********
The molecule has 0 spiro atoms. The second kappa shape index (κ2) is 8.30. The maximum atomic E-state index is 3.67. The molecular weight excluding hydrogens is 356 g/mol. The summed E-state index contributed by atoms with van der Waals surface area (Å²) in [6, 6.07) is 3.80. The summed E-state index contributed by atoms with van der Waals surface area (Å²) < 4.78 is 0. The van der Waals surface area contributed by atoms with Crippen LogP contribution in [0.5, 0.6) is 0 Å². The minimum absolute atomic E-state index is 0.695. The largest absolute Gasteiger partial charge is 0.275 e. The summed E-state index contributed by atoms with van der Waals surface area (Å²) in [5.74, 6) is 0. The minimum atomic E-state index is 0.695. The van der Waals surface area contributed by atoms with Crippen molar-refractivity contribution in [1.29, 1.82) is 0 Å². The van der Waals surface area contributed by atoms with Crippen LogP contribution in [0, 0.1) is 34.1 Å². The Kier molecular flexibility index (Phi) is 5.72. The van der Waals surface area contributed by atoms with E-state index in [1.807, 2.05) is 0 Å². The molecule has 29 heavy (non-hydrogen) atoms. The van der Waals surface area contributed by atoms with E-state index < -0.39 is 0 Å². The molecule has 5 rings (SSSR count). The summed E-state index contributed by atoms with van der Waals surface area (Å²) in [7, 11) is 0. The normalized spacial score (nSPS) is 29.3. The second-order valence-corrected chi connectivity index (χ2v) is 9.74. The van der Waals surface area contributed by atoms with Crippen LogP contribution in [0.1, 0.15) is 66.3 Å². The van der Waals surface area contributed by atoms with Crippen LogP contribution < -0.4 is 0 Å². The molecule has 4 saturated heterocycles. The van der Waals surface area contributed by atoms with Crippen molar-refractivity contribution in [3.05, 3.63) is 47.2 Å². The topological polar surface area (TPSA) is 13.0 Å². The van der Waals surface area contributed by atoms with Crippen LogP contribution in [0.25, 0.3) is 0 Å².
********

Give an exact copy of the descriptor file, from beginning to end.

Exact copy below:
The molecule has 0 spiro atoms. The second kappa shape index (κ2) is 8.30. The maximum atomic E-state index is 3.67. The molecular weight excluding hydrogens is 356 g/mol. The summed E-state index contributed by atoms with van der Waals surface area (Å²) in [6, 6.07) is 3.80. The summed E-state index contributed by atoms with van der Waals surface area (Å²) < 4.78 is 0. The van der Waals surface area contributed by atoms with Crippen LogP contribution in [0.5, 0.6) is 0 Å². The minimum absolute atomic E-state index is 0.695. The largest absolute Gasteiger partial charge is 0.275 e. The summed E-state index contributed by atoms with van der Waals surface area (Å²) in [5.74, 6) is 0. The minimum atomic E-state index is 0.695. The van der Waals surface area contributed by atoms with Crippen molar-refractivity contribution in [1.29, 1.82) is 0 Å². The van der Waals surface area contributed by atoms with Crippen LogP contribution in [0, 0.1) is 34.1 Å². The Kier molecular flexibility index (Phi) is 5.72. The van der Waals surface area contributed by atoms with E-state index in [1.807, 2.05) is 0 Å². The molecule has 29 heavy (non-hydrogen) atoms. The van der Waals surface area contributed by atoms with E-state index < -0.39 is 0 Å². The molecule has 5 rings (SSSR count). The summed E-state index contributed by atoms with van der Waals surface area (Å²) in [7, 11) is 0. The normalized spacial score (nSPS) is 29.3. The second-order valence-corrected chi connectivity index (χ2v) is 9.74. The van der Waals surface area contributed by atoms with Crippen LogP contribution in [0.1, 0.15) is 66.3 Å². The van der Waals surface area contributed by atoms with Crippen LogP contribution < -0.4 is 0 Å². The molecule has 4 saturated heterocycles. The van der Waals surface area contributed by atoms with Crippen molar-refractivity contribution in [3.05, 3.63) is 47.2 Å². The topological polar surface area (TPSA) is 13.0 Å². The van der Waals surface area contributed by atoms with Crippen LogP contribution in [0.25, 0.3) is 0 Å².